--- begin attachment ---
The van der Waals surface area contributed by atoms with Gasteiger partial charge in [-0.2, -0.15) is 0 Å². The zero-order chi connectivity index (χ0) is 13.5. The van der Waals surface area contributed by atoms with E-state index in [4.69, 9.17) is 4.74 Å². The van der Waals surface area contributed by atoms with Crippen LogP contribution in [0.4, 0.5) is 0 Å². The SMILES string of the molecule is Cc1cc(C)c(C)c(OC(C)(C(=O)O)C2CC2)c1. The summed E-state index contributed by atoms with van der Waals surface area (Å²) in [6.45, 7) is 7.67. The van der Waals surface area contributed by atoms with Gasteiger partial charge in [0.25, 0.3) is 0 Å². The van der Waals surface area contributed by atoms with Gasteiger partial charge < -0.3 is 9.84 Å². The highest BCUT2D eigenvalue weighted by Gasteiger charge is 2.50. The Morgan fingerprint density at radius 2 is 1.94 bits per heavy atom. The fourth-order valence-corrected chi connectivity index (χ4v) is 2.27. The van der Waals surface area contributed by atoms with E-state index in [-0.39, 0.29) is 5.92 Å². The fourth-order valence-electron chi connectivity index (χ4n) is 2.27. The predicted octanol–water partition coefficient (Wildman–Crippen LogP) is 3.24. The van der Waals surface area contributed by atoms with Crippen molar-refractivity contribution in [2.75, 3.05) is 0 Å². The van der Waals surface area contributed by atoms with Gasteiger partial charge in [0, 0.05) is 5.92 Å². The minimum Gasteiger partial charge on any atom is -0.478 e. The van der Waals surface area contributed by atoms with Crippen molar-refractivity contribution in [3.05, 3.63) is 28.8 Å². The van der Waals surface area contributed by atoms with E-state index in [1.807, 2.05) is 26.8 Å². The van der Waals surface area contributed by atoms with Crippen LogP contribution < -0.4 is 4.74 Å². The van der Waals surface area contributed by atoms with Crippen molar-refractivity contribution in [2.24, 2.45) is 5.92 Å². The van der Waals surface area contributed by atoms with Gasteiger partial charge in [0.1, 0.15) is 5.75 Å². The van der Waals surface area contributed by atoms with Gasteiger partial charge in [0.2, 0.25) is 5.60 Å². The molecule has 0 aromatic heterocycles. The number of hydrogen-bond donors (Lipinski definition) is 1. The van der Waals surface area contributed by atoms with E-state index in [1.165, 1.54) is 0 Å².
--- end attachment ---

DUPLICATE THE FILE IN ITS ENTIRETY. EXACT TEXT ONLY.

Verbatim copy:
The van der Waals surface area contributed by atoms with Gasteiger partial charge in [-0.2, -0.15) is 0 Å². The zero-order chi connectivity index (χ0) is 13.5. The van der Waals surface area contributed by atoms with E-state index in [4.69, 9.17) is 4.74 Å². The van der Waals surface area contributed by atoms with Crippen LogP contribution in [0.4, 0.5) is 0 Å². The SMILES string of the molecule is Cc1cc(C)c(C)c(OC(C)(C(=O)O)C2CC2)c1. The summed E-state index contributed by atoms with van der Waals surface area (Å²) in [6.45, 7) is 7.67. The van der Waals surface area contributed by atoms with Gasteiger partial charge in [0.25, 0.3) is 0 Å². The van der Waals surface area contributed by atoms with Gasteiger partial charge < -0.3 is 9.84 Å². The highest BCUT2D eigenvalue weighted by Gasteiger charge is 2.50. The Morgan fingerprint density at radius 2 is 1.94 bits per heavy atom. The fourth-order valence-corrected chi connectivity index (χ4v) is 2.27. The van der Waals surface area contributed by atoms with E-state index in [-0.39, 0.29) is 5.92 Å². The fourth-order valence-electron chi connectivity index (χ4n) is 2.27. The predicted octanol–water partition coefficient (Wildman–Crippen LogP) is 3.24. The van der Waals surface area contributed by atoms with Crippen molar-refractivity contribution in [2.75, 3.05) is 0 Å². The van der Waals surface area contributed by atoms with Gasteiger partial charge in [0, 0.05) is 5.92 Å². The minimum Gasteiger partial charge on any atom is -0.478 e. The van der Waals surface area contributed by atoms with Crippen molar-refractivity contribution in [3.05, 3.63) is 28.8 Å². The van der Waals surface area contributed by atoms with E-state index in [1.807, 2.05) is 26.8 Å². The van der Waals surface area contributed by atoms with Crippen LogP contribution < -0.4 is 4.74 Å². The van der Waals surface area contributed by atoms with Crippen molar-refractivity contribution in [2.24, 2.45) is 5.92 Å². The van der Waals surface area contributed by atoms with Gasteiger partial charge in [0.1, 0.15) is 5.75 Å². The van der Waals surface area contributed by atoms with Gasteiger partial charge in [0.2, 0.25) is 5.60 Å². The molecule has 0 aromatic heterocycles. The number of hydrogen-bond donors (Lipinski definition) is 1. The van der Waals surface area contributed by atoms with E-state index in [1.165, 1.54) is 0 Å².